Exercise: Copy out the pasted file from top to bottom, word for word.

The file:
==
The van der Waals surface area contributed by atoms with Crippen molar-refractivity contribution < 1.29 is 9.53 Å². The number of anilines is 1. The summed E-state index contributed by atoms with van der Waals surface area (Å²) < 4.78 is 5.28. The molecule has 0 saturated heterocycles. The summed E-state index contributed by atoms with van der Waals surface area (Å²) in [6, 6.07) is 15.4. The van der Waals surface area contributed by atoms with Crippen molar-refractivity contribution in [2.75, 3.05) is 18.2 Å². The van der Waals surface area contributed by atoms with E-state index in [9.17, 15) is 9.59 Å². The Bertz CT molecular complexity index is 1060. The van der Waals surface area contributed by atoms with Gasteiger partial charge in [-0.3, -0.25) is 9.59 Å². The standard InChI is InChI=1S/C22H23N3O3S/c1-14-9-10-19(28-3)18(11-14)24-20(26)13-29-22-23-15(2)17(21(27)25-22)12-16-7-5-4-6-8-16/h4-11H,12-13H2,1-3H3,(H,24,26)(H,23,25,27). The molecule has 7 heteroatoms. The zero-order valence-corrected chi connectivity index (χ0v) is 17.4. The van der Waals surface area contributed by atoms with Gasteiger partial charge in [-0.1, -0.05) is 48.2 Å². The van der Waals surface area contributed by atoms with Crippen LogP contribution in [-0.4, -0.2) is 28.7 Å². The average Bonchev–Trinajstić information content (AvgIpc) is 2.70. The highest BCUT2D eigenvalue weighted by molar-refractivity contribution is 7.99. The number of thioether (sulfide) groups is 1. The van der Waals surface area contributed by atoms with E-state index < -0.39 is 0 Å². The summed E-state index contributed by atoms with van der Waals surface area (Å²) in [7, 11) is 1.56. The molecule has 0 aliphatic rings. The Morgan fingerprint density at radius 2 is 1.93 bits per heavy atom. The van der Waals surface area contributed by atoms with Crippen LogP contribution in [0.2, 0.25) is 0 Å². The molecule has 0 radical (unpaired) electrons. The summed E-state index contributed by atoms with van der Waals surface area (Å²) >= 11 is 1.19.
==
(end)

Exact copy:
The van der Waals surface area contributed by atoms with Crippen molar-refractivity contribution < 1.29 is 9.53 Å². The number of anilines is 1. The summed E-state index contributed by atoms with van der Waals surface area (Å²) < 4.78 is 5.28. The molecule has 0 saturated heterocycles. The summed E-state index contributed by atoms with van der Waals surface area (Å²) in [6, 6.07) is 15.4. The van der Waals surface area contributed by atoms with Crippen molar-refractivity contribution in [2.75, 3.05) is 18.2 Å². The van der Waals surface area contributed by atoms with E-state index in [9.17, 15) is 9.59 Å². The Bertz CT molecular complexity index is 1060. The van der Waals surface area contributed by atoms with Gasteiger partial charge in [-0.3, -0.25) is 9.59 Å². The standard InChI is InChI=1S/C22H23N3O3S/c1-14-9-10-19(28-3)18(11-14)24-20(26)13-29-22-23-15(2)17(21(27)25-22)12-16-7-5-4-6-8-16/h4-11H,12-13H2,1-3H3,(H,24,26)(H,23,25,27). The molecule has 7 heteroatoms. The zero-order valence-corrected chi connectivity index (χ0v) is 17.4. The van der Waals surface area contributed by atoms with Gasteiger partial charge in [-0.1, -0.05) is 48.2 Å². The van der Waals surface area contributed by atoms with Crippen LogP contribution in [-0.4, -0.2) is 28.7 Å². The average Bonchev–Trinajstić information content (AvgIpc) is 2.70. The highest BCUT2D eigenvalue weighted by molar-refractivity contribution is 7.99. The number of thioether (sulfide) groups is 1. The van der Waals surface area contributed by atoms with E-state index < -0.39 is 0 Å². The summed E-state index contributed by atoms with van der Waals surface area (Å²) in [7, 11) is 1.56. The molecule has 0 aliphatic rings. The Morgan fingerprint density at radius 2 is 1.93 bits per heavy atom. The van der Waals surface area contributed by atoms with Crippen LogP contribution in [0.2, 0.25) is 0 Å². The molecule has 0 radical (unpaired) electrons. The summed E-state index contributed by atoms with van der Waals surface area (Å²) >= 11 is 1.19.